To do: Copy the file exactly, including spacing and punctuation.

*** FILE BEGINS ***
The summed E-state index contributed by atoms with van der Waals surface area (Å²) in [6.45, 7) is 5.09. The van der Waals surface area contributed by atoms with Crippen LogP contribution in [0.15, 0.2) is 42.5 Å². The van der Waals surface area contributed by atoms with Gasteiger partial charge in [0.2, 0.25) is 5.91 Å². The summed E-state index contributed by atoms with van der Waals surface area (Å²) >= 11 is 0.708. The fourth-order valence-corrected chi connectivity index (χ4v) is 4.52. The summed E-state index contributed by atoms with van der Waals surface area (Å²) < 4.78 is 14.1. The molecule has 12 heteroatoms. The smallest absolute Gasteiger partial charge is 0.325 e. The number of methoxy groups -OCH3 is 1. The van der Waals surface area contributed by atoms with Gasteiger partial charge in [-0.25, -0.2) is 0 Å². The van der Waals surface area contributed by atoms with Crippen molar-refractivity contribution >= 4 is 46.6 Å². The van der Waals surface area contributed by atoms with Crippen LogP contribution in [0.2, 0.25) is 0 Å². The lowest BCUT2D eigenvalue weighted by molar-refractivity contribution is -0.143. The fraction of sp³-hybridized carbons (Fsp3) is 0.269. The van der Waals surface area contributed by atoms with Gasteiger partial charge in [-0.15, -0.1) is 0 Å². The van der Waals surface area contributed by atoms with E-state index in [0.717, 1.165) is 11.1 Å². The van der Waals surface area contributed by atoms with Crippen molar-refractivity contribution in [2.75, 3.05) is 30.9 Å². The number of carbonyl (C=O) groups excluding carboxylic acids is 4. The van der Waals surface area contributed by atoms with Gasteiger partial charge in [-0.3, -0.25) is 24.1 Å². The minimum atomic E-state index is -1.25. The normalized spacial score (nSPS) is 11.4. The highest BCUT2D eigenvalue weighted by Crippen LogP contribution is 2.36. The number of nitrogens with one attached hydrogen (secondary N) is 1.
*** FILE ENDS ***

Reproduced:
The summed E-state index contributed by atoms with van der Waals surface area (Å²) in [6.45, 7) is 5.09. The van der Waals surface area contributed by atoms with Crippen LogP contribution in [0.15, 0.2) is 42.5 Å². The van der Waals surface area contributed by atoms with Gasteiger partial charge in [0.2, 0.25) is 5.91 Å². The summed E-state index contributed by atoms with van der Waals surface area (Å²) >= 11 is 0.708. The fourth-order valence-corrected chi connectivity index (χ4v) is 4.52. The summed E-state index contributed by atoms with van der Waals surface area (Å²) < 4.78 is 14.1. The molecule has 12 heteroatoms. The smallest absolute Gasteiger partial charge is 0.325 e. The number of methoxy groups -OCH3 is 1. The van der Waals surface area contributed by atoms with Gasteiger partial charge in [-0.25, -0.2) is 0 Å². The van der Waals surface area contributed by atoms with Crippen molar-refractivity contribution >= 4 is 46.6 Å². The van der Waals surface area contributed by atoms with Crippen LogP contribution in [0.2, 0.25) is 0 Å². The lowest BCUT2D eigenvalue weighted by molar-refractivity contribution is -0.143. The fraction of sp³-hybridized carbons (Fsp3) is 0.269. The van der Waals surface area contributed by atoms with Gasteiger partial charge in [-0.15, -0.1) is 0 Å². The van der Waals surface area contributed by atoms with E-state index in [0.717, 1.165) is 11.1 Å². The van der Waals surface area contributed by atoms with Crippen molar-refractivity contribution in [2.75, 3.05) is 30.9 Å². The number of carbonyl (C=O) groups excluding carboxylic acids is 4. The van der Waals surface area contributed by atoms with Gasteiger partial charge in [-0.3, -0.25) is 24.1 Å². The minimum atomic E-state index is -1.25. The normalized spacial score (nSPS) is 11.4. The highest BCUT2D eigenvalue weighted by Crippen LogP contribution is 2.36. The number of nitrogens with one attached hydrogen (secondary N) is 1.